The dirty truth for cleaning and maintenance professionals is that restrooms play a critical role in the public perception of cleanliness.
A recent poll conducted by the Cintas Corporation revealed what contributes to a user’s perception of a dirty restroom — 88 percent of those surveyed identified overflowing trashcans and 80 percent identified paper towels and toilet paper left on the floor.
Hand dryers have long been an alternative to paper towels in public restrooms, and newer models are helping facility maintenance professionals clean up their act.
The technological advancements in hand dryer technology has enabled newer models to dry hands up to three times faster while using 80 percent less energy than traditional models.
Simply choosing to adopt high-speed and energy-efficient hand dryers, or transforming a facility from paper towels to hand dryers, can help save time, money and the environment.
From ordering, stocking, distributing and removing waste, paper towels represent a time commitment for both large and small scale cleaning and maintenance management operations.
Smaller facilities operate with less staff that often cannot keep up with the pace paper towels are used, which can cause the overflowing trash cans and waste on the floor.
Larger facilities may have the staff to maintain restrooms on a daily or even hourly basis, but even that is sometimes not enough.
Airports, concert venues and sports stadiums are a few examples where even hourly maintenance routines struggle to keep up with restroom traffic and usage.
Larger high traffic facilities also seem to have frequent plumbing problems, like clogged toilets and urinals, from the improper disposal of paper towels.
“Hand dryers have reduced the cost and maintenance associated with paper towels in the stadium’s restrooms,” said Jim Nolan, vice president of operations at Gillette Stadium, home of the New England Patriots, and recent adopter of high-speed and energy-efficient hand dryers.
With the newly-installed hand dryers at Gillette Stadium, the New England Patriot’s facility maintenance staff can focus on other areas of concern that impact the fan experience, like cleaning up spills to prevent slips and falls.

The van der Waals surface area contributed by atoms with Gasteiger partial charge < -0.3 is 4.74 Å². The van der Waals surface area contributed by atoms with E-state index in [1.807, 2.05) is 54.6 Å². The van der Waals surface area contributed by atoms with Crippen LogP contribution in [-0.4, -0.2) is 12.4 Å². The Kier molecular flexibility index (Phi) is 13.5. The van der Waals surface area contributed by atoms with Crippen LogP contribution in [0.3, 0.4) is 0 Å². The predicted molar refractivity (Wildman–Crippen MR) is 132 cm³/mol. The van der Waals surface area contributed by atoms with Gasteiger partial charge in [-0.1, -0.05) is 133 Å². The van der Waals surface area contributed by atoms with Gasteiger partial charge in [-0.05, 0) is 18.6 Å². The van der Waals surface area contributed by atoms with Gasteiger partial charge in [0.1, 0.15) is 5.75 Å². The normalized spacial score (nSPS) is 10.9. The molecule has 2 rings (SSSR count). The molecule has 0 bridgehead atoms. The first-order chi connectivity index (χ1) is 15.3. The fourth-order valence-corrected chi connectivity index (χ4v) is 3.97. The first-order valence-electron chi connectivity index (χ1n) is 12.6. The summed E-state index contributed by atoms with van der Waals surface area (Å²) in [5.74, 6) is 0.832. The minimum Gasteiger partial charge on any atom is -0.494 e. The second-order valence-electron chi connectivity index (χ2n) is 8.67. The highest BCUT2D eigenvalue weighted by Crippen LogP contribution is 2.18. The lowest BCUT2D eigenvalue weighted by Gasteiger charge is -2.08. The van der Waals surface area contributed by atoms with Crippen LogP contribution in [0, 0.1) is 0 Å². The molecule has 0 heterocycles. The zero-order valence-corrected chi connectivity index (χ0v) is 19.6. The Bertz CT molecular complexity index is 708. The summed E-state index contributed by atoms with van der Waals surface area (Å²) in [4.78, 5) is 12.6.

High-speed hand dryers also represent a dramatic savings in energy consumption and a reduced carbon footprint.
New hand dryer models operate in a third of the time required by traditional models.
One model dries hands in as fast as ten to 15 seconds, using 80 percent less energy than conventional dryers and is designed to run on a 15-amp service — which is great for older buildings that were previously unable to satisfy the energy requirements needed to run older models.
Both new and older facilities are now able to adopt environmentally-friendly hand dryers that reduce the carbon footprint of hand drying by 50 to 75 percent.
Retired Col. Deborah Roberts, a former construction and facilities officer said, “The National Guard is America’s representative around the world. Being green is critically important — it’s part of our global mission. We’re environmentally conscious and using dryers to reduce paper going into the waste stream makes a strong statement.”
The U.S. Green Building Council (USGBC) is a beacon for green building and design, and reports an estimated 50 percent savings on energy due to the installation of high-speed, energy-efficient hand dryers in their LEED Platinum Washington, D.C. headquarters — not to mention the 95 percent in waste reduction diverted from the landfill.
New hand dryers also help organizations qualify for green certifications and credits that are earned through the adoption of energy-saving initiatives.
For example, high-speed and energy-efficient hand dryers qualify for several LEED (Leadership in Energy and Environmental Design) credits from the U.S. Green Building Council.
Those energy-saving certifications and credits transition into another benefit of high-speed hand dryers, money savings.